By Claus Herbolzheimer and Max-Alexander Borreck
This article first appeared in Forbes on June 28, 2017.
When Danish shipping giant A.P. Moller-Maersk’s computer system was attacked on June 27 by hackers, it led to disruption in transport across the planet, including delays at the Port of New York and New Jersey, the Port of Los Angeles, Europe’s largest port in Rotterdam, and India’s largest container port near Mumbai, according to reports. That’s because Maersk is the world’s largest shipping company with 600 container vessels handling 15 percent of the world’s seaborne manufactured trade. It also owns port operator APM Terminals with 76 port and terminal facilities in 59 countries around the globe.
The June 27 cyberattack is a clarion call to elevate cybersecurity to a top priority.
For the transportation and logistics (T&L) industry, the June 27 cyberattack is a clarion call to elevate cybersecurity to a top priority. Besides Maersk, press reports said other transportation and logistics industry giants were affected including German postal and logistics company Deutsche Post and German railway operator Deutsche Bahn, which was also a victim of the WannaCry ransomware hack in May.
While up until now hackers have seemed more preoccupied penetrating computer systems at banks, retailers, and government agencies – places where a hacker can find access to lots of money and data and create substantial disruption – the most recent ransomware attacks demonstrate that the transportation and logistics industry is now on hackers’ radar.
What is the Darknet?
T&L's increased digitization
Part of the increased interest in the industry is because of its own efforts to digitize. Over the past couple of years, the industry has been in the process of automating systems, turning paper into digits, and using advanced analytics to stay on top of needs of their customers. That has put more systems online and vulnerable to various attack weapons now so readily available on the Darknet – the hidden underbelly of the Internet where hackers, terrorists, and criminals cavort anonymously buying malware, stolen data, arms, and drugs.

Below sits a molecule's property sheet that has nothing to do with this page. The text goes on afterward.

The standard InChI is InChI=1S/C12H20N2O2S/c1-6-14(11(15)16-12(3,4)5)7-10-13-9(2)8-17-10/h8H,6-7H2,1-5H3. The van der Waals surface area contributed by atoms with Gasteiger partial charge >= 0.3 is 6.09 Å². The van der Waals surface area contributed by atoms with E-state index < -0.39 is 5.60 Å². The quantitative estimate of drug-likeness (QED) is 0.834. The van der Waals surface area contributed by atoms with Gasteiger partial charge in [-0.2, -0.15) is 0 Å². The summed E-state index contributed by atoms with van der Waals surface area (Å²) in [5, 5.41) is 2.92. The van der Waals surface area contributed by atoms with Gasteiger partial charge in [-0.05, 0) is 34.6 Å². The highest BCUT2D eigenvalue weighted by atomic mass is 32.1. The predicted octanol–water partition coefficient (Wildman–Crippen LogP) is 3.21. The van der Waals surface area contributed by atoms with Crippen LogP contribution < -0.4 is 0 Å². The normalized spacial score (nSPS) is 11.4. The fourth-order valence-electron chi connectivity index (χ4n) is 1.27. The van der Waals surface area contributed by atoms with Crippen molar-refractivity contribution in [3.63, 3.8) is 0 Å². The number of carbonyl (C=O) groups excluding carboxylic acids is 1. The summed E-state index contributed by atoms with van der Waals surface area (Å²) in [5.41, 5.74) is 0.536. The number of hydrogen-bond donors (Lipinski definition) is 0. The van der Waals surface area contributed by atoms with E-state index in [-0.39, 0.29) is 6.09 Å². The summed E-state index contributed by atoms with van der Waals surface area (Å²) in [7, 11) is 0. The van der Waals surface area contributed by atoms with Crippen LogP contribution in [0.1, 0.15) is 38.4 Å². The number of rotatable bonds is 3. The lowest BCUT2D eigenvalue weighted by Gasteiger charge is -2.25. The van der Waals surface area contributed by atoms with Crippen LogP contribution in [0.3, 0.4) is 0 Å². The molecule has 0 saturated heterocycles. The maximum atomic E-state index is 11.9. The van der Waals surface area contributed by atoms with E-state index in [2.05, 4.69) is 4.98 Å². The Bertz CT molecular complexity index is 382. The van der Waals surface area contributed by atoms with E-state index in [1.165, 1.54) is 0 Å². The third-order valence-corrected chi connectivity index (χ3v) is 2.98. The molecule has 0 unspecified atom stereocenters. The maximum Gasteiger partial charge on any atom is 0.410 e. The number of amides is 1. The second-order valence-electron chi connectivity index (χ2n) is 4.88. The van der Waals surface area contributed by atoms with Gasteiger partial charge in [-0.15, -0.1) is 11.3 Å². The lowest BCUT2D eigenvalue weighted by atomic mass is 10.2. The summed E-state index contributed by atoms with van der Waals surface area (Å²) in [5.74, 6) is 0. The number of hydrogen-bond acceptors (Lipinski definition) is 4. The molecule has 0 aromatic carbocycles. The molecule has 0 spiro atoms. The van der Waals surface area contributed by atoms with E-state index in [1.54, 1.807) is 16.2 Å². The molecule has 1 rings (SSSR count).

The early, more obvious targets have upped their game in cybersecurity, and hackers who are relentless look down the chain for new avenues of entry. Hacking also has become not only a corporate business, but a nation state’s business. Here, nation states are looking for places where things are crossing borders regularly and for access to major industries and public infrastructure, such as the airports and ports that transportation and logistics companies operate.
The transportation and logistics industry also has characteristics that make it a particularly tempting target. First, the industry is a global one with tentacles into so many different industries around the world. Complex logistical chains are created around manufacturers, and often logistics companies are embedded within production facilities controlling inventory and handling on-demand needs of a plant.
Simultaneously, the industry is fragmented with large transportation and logistical giants working alongside tiny companies responsible for one short leg of a product’s long journey from raw materials, to production, to retailer, to consumer. This almost always means multiple technology systems are being employed, and multiple cybersecurity procedures of various degrees of rigor being followed. This fragmentation provides more opportunities for hackers.